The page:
Risk Management

On a few of the Agile lists, Paul Arrowood asked: “How does Agile address a conventional Risk Log? I wouldn’t call these ‘blocked items’ (aka issues). But more or less the [Scrum Master's?] watch list for things that could go awry (content not fabricated, new/unfamiliar technology, geographically dispersed team, interdependence with another project, etc).” I wrote an answer, and liked it well enough to put it here.

Managing Risk

XP’s planning is similar to Scrum’s, though XP planning reportedly originates in something Kent Beck learned from Jon Hopkins. XP planning, as it was taught to me, and as I teach it, is very like what we find in Mike Cohn’s book, which of course goes far beyond the Scrum basic practice.

One part of what we used to do was to sort stories by value and risk in deciding what to do, bringing risky stories forward and working on them long enough to assess the risk. In a way, that’s what happens now, but not because we sort by risk. I’ll come back to that below.

Part of what I was taught and teach was to estimate all stories, and to insist that all stories be small enough so that the team thought they could do them in no more than three weeks of a couple of programmers’ time. (Teams all over are now breaking stories down to more like a couple of days, and that’s what we teach now. It seemed important to get out in front of the parade.)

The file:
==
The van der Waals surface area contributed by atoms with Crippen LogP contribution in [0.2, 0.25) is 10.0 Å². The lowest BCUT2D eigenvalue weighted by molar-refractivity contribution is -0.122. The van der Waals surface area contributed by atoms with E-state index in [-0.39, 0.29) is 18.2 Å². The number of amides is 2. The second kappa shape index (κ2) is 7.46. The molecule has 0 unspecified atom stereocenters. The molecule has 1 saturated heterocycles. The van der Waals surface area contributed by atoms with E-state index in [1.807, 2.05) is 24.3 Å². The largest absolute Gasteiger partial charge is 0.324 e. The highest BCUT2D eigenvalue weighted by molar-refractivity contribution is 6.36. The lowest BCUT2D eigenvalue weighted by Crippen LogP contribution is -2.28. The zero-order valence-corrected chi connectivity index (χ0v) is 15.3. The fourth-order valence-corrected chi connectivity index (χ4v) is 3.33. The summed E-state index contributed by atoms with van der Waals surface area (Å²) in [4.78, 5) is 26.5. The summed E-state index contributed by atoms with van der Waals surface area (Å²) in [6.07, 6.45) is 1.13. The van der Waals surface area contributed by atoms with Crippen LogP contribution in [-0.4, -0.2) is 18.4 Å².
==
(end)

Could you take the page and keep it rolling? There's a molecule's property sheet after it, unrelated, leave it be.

So rather than accept the wide range of estimates that some folks suggest, the 1,2,4,8,16,32 or the 1,2,3,5,8,13, I now teach teams to use a range of just 1, 2, and 3. That has an interesting effect: a risky story (that is, a story that is impacted by some item one might put on a risk log) cannot be estimated as a 1, 2, or 3!

Instead, the team will say something like “Well, if C# has the same kind of morphilation facilities as Java, then this will be a two. But we don’t know if it does or not. If we have to write a morphilation library, this card could be a thirty or more.”

But we are required to estimate all stories. To estimate this one, we must assess the morphilation risk and then either score this story as a two, or write new stories addressing building the morphilation facilities.

So the customer finds business value in knowing whether his story is a two or a thirty, and writes a story (not a technical task) that says “Assess C# morphilation facilities and estimate stories X, Y, Z, …” The business value, of course, is improved knowledge of how long the project will take, which is very high value indeed.

Bottom line: a risk that has not been addressed is a story that has not been written. That story has high business value. Write it, and put it on the backlog.

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Written by: Ron Jeffries

Categorization: Articles

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